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text 2018-12-01 09:00
November 2018 Reading Wrap Up
Citizen: An American Lyric - Claudia Rankine
Feminasty: The Complicated Woman's Guide to Surviving the Patriarchy Without Drinking Herself to Death - Erin Gibson
Princess Elizabeth's Spy - Susan Elia MacNeal
A Moveable Feast - Ernest Hemingway
The End of Epidemics: The Looming Threat to Humanity and How to Stop It - Bronwyn Fryer,Jonathan D. Quick
Tears We Cannot Stop: A Sermon to White America - Michael Eric Dyson
Hillbilly Elegy: A Memoir of a Family and Culture in Crisis - J.E. Vance
Amelia: An Autumn Bride - Hildie McQueen
Love's Unfading Light: Historical Christian Romance (Eagle Harbor Book 1) - Melissa Jagears,Naomi Rawlings,Roseanna White

24 Festive Task challenge have goosed up my reading this month, plus the English winter weather has set in (darkness at 4:30pm kills any desire for going outside). 

 

Read:

1. Citizen: An American Lyric by Claudia Rankine 3.5 stars

2. Feminasty by Erin Gibson 4 stars

3. Princess Elizabeth's Spy (Maggie Hope #2) by Susan Ella MacNeal 4 stars

4. A Moveable Feast by Ernest Hemingway 3.5 stars

5. The End of Epidemics by Jonathan D. Quick, MD 3.5 stars

6. Tears We Cannot Stop: A Sermon to White America by Michael Eric Dyson 5 stars

7. Hillbilly Elegy by JD Vance 3.5 stars

8. Amelia: An Autumn Bride (Brides for All Seasons #7) by Hildie McQueen 3 stars

9. Love's Unfading Light (Eagle Harbor #1) by Naomi Rawlings 2.5 stars

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review 2018-11-23 20:03
Citizen: An American Lyric by Claudia Rankine
Citizen: An American Lyric - Claudia Rankine

This has been on my to read wish list for a while. I was doing a volunteer shift at the library, shelf reading from the 800s to the end. I found this shoved in, almost hidden by other volumes. I rescued it and took it home. 

 

A slim volume of poetry that says a lot, sometimes saying it in too esoteric/poetic writing that lost me. However, the author would then describe events that explained the more esoteric parts. Towards the last part of the book I felt the poetry didn't work for me on paper and that it was more suited to spoken word to feel the full effects. A sobering account of just how much microaggressions one person goes through in a day and how microaggressions can snowball into big altercations.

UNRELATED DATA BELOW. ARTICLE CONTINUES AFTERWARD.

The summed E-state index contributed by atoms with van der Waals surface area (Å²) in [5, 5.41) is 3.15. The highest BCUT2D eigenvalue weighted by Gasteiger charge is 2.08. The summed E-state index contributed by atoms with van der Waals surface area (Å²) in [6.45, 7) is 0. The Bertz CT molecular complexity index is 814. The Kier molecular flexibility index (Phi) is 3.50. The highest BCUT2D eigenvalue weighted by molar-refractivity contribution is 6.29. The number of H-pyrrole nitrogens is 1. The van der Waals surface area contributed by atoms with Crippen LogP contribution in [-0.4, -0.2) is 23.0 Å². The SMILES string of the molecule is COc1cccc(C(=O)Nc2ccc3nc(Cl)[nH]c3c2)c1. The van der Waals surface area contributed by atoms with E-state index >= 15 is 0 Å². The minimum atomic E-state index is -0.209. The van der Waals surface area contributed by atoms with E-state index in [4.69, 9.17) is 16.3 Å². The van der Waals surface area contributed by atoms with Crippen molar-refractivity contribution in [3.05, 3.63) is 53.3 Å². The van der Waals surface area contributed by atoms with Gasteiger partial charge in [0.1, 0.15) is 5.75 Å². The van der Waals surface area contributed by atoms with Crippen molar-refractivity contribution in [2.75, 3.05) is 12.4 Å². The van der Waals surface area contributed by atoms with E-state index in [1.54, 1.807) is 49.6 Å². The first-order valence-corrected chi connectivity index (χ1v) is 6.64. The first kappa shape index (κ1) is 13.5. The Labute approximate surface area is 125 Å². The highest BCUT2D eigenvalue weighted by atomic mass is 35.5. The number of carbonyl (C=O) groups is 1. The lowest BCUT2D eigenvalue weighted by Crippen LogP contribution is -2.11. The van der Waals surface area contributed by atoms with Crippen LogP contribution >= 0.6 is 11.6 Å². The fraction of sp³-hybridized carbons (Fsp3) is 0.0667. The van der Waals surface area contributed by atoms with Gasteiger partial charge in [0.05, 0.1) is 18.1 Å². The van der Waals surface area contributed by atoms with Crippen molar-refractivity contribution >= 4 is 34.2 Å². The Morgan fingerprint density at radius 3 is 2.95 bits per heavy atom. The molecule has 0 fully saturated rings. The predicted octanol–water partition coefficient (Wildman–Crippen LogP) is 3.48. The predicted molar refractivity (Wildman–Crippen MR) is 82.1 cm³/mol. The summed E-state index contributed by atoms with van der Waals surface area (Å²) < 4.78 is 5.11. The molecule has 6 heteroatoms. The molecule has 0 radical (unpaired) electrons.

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text 2018-11-02 08:00
Friday Reads - November 2, 2018
Feminasty: The Complicated Woman's Guide to Surviving the Patriarchy Without Drinking Herself to Death - Erin Gibson
Citizen: An American Lyric - Claudia Rankine
Let the Circle Be Unbroken ( logan 2) - Mildred D. Taylor

And so begins No School November, a loving name the parents of the students who go to DoDEA schools (American schools on base run by the DoD). Between the holidays, the parent-teacher conferences, the mandatory teacher training the kids are out of school more than they attend. Today is the first of those days off, so I am making my kids get their annual flu shot (mandatory to attend DoDEA schools) so they don't get too comfy being at home.

 

This weekend we are attending our town's Bonfire Night. I can't wait but right now all my hopes are on it NOT raining on our party. Old man winter has definitely arrived and set up shop here in East Anglia. Then on Monday starts my town's Remembrance Day activities - each day will have something going on (poetry session at Tilly's Tea Room and Shop, Darren Norton giving a monologue at the Heritage Center for example). I am hoping to make it to a couple of these events.